The oldest creative writing program in the country, and still regarded the best. More than forty Pulitzer Prize winners. North America's only UNESCO City of Literature. How did the midwestern college town of Iowa City, Iowa become the capital of creative writing in America? It's an unlikely story of literary ambition, academic innovation, and a promising young poet who became a cultural entrepreneur.
Iowa City, Iowa has been named one of three world "Cities of Literature" by the United Nations Educational, Scientific and Cultural Organization (UNESCO). It could be said that the city's literary reputation began in 1936 with the Iowa Writers' Workshop, and was promoted to world prominence by poet Paul Engle.
Over 25 years, Buchanan interviewed what she described as "special women and men," 152 people on 149 programs produced at the Iowa City Public Library for the Library Channel on Mediacom cable television.
Her two programs, "Tell Me Your Story" and "One of a Kind" tell stories of women and men who contributed and continue to contribute to making Iowa City the unique place it is. Buchanan concluded her run with a September 2014 interview of Joan Cook of Elder Services.
The Paul Engle Center for Neighborhood Arts opened its doors on Sunday, Dec. 2, to celebrate the memory of one of Iowa's most accomplished writers. Community leaders and art enthusiasts read from Paul Engle's writings about the holidays, including seasonal poems and memoirs of Christmases he spent growing up in Wellington Heights. Participants included KCRG-TV news anchor Beth Malicki, Iowa State Representative Tyler Olson and several students from Johnson Elementary School of the Arts.
This is a video from the opening exhibition of abstract expressionist painter Abby Jones which took place Saturday, April 4, 2009 at the Paul Engle Center for Neighborhood Arts in Cedar Rapids, Iowa. The influence of such classic abstract expressionists like Mark Rothko and Jackson Pollock are evident in her work, but Abby Jones takes the form in her own direction. The result is art that is both interpretive and deeply personal, full of vibrant color.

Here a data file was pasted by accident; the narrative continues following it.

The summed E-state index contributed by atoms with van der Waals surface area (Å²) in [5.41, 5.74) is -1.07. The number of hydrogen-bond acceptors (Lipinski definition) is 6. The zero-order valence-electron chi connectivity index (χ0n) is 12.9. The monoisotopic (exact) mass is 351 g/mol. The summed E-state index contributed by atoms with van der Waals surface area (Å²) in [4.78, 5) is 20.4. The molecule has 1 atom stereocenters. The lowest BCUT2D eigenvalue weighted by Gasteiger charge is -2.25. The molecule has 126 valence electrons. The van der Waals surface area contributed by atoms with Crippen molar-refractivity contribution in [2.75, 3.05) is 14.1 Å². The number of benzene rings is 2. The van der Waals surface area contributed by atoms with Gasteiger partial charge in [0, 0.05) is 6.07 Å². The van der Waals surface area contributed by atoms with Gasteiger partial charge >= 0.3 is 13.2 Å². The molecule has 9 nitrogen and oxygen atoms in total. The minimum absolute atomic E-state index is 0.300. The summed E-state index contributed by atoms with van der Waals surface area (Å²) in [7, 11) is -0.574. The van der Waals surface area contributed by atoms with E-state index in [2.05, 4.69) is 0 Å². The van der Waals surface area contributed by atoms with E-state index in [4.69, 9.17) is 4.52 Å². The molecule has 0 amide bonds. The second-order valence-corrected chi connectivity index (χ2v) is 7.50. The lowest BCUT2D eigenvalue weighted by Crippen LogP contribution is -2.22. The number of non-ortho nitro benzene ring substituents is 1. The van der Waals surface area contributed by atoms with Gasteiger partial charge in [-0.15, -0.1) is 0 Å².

Landfall Festival 2009, Legion Arts' second annual weeklong festival of world music, featuring some 50 musicians from ten countries, kicked off Sunday, September 20 and continued through Sunday, September 27 in Greene Square Park.
The members of Los de Abajo met in high school with a mission to make music that was 100% danceable and cathartic and with a message about the political and social situation they are living through in Mexico.
The galleries at the CSPS Theatre were home to "Matters Arising", a rotating exhibit of artworks by two dozen artists. Half of the artists are from Eastern Iowa and experienced the floods of 2008. Half are from the Gulf Coast and lived through Hurricane Katrina in 2005. They share the experience of losing their home, studio, or work — and in some cases all three — in the deluge that resulted from a natural disaster.
The works in the exhibit, which range from drawing and painting to sculpture, ceramics, photography, video, T-shirts and posters, take a variety of approaches to the subject. Some works respond to the flooding. Others show the direct impact of the water. Still others simply demonstrate the persistence and determination of the individual artist to continue creating, despite obstacles.
Legion Arts' second annual festival of world music, featuring some 50 musicians from ten countries, kicked off with world renowned DJ Cheb i Sabbah making his Iowa debut in Greene Square Park! Cheb i Sabbah is a legendary Algerian born, San Francisco DJ who spins what he calls an Outernational Mix of dance music from the oasis of Arabia, Africa, Asia. A hybrid of Hindustani classical music and contemporary mixology, Sabbah taps into something timeless and without borders.